Agents aren’t perfect.
As the rejected, it’s hard not to think bad things about literary agents. It’s easy to demonize them as villains who enjoy crushing our dreams. I have a personal pet-peeve when I see an agent asking for ‘upscale’ or ‘literary’ genre fiction. Which is the equivalent of saying ‘submit good books’. Every writer thinks their book is upscale and literary. If we didn’t, we wouldn’t have written it. But agents are human as well. They are subject to the same whims, vices, and narrow interests as everyone else. They are one potential reader in a world of billions. Just because they didn’t find interest in your book, doesn’t mean two million others wouldn’t.
But, as these are the gatekeepers of the traditional publishing market, it does fall on us to please them. So how can we cope? I’ve heard successful authors use the mantra ‘never give up’ or ‘keep submitting’, but I do think we have our limits. For example, there are only so many agents that represent your genre, which means eventually you physically can’t submit more queries. Then you must face the prospect of writing a whole new book and trying again. Which I think is worthwhile, but I understand how taxing that can be. So that is why I recommend an exit strategy.
After running out of agents to submit to, I kept my dream alive by self publishing. While I still hope to one day make it into a book store, I found a way to share my novel with the world, and move on to new projects.
I struggled when my first novel failed to get an agent. I put ten years of work into that story, only to have it rejected 52 times. I cursed, I cried, I beat myself up about it. Had I never had the dream about walking into a bookstore and seeing myself on the shelves, I would probably be better off. But now I feel like I owe it to my past self to keep trying, like a battered spouse in an abusive relationship, hoping the other will change. Maybe that persistence will pay off and maybe it won’t. But having an exit strategy is paramount. Don’t let your book die; self-publish it. Don’t let your passion die; keep writing. Don’t let your hope die; rest, recharge, restart. Because, at the end of the day, there is only one thing that matters, just one. Your story.
But I also think it’s important to recognize the value of those rejections. When I add all of mine together (novel and short story submissions) I’ve received 84 in my lifetime. While that can seem depressing, at first, they also serve as a road map of how much effort I’ve put into my passion. Writing has the unfortunate perception that it isn’t anything until it’s something. When you watch someone build a house, you can see the foundation, framework, and wiring going up day after day. You can see exactly how close the house is to completion and appreciate the work they are putting in. Now imagine that houses appeared overnight and you never saw that construction project. Would an empty lot be as impressive as one that has a finished house on it? No, you wouldn’t even know anything was going to happen on that empty lot. And that’s writing in a nutshell. Your audience doesn’t know anything exists until it’s done. So rejection serves as valuable markers where you can literally point to them and say “See! That’s how hard I’ve been working.” It’s an imperfect measurement system, I’ll admit, but it’s something. And, besides, how many other people can say they got 84 shots at their dream?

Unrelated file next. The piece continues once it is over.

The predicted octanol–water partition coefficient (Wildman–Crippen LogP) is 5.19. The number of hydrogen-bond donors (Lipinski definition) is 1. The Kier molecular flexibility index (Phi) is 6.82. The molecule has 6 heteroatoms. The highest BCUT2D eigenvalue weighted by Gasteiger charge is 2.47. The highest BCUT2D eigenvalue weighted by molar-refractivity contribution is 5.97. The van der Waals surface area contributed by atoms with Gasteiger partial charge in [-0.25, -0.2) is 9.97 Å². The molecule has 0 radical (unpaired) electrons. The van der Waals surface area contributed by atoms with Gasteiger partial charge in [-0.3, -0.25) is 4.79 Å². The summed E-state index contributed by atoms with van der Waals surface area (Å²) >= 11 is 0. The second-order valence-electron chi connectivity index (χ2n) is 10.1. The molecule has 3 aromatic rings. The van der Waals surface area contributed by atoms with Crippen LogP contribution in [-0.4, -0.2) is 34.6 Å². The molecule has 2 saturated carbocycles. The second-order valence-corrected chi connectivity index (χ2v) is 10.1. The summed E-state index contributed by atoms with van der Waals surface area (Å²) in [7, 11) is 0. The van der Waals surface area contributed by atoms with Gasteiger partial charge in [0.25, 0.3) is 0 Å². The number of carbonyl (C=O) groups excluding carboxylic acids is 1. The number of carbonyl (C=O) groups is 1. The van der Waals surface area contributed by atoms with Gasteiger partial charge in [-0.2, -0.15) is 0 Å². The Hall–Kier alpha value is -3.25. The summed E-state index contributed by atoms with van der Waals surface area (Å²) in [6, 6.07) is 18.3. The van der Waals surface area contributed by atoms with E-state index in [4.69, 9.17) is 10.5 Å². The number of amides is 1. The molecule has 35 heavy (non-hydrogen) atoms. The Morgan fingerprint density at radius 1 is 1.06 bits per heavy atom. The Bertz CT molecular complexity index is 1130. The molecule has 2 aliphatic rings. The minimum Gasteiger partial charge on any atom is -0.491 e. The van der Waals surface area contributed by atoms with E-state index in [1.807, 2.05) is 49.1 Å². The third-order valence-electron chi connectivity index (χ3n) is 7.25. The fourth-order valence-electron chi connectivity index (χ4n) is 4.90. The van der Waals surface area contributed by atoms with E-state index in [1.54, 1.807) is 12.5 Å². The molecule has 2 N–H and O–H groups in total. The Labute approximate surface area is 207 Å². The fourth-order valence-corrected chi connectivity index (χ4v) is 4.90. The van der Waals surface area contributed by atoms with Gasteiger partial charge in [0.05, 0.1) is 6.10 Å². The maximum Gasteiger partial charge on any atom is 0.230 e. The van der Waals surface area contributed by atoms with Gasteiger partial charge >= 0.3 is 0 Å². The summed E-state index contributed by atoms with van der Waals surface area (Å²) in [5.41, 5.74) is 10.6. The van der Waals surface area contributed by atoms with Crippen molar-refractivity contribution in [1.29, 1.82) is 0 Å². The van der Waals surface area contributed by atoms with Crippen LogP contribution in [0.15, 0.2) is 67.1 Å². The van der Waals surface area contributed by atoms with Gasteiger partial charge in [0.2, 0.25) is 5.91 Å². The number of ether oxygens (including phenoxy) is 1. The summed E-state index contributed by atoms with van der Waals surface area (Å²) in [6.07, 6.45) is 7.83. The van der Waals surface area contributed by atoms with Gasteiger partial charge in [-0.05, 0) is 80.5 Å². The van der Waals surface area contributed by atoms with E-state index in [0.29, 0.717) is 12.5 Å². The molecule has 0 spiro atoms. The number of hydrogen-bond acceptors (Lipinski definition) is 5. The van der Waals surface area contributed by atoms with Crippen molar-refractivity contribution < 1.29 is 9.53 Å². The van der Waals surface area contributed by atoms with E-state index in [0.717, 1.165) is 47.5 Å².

-Don’t wait around to submit to new agents. They have to expect that you’re doing everything you can to further your book’s prospects. If they don’t accept simultaneous submissions, then they aren’t being realistic.
-Don’t break your back trying to meet their submission guidelines. While it’s important to respect their requests, if they ask for a one page synopsis, and yours is two, then just submit the two page one. The reason I say this is because if an agent really likes your story idea, or writing style, they will accept you regardless of how badly you mangled their rulebook. Remember, you could obey every guideline and still get rejected.
-Keep track of your rejections. Compile them, condense them, and display them. They are battle scars that you can use to measure a profession that otherwise has no tangible means of displaying progress.
-Tell others about your rejections, don’t internalize it. Telling other people helps you get it off your chest, and it shows them how hard you are trying to make your writing a success.
-Create a timeline of submissions and set a date when you will be done. This will help you feel like you’ve accomplished something, while preventing you from beating a dead horse.
-Break your submissions up into groups of priority. Some agents will be a better fit for your book than others. So it helps to create groups for high, medium, and low priority. This will also aid with the creation of your timeline.
-Write something else while you wait. It doesn’t matter what it is, just reconnect with your love of writing to remind you why you’re doing this. The business side of publishing leaves a sour taste in your mouth, and writing can wash it away.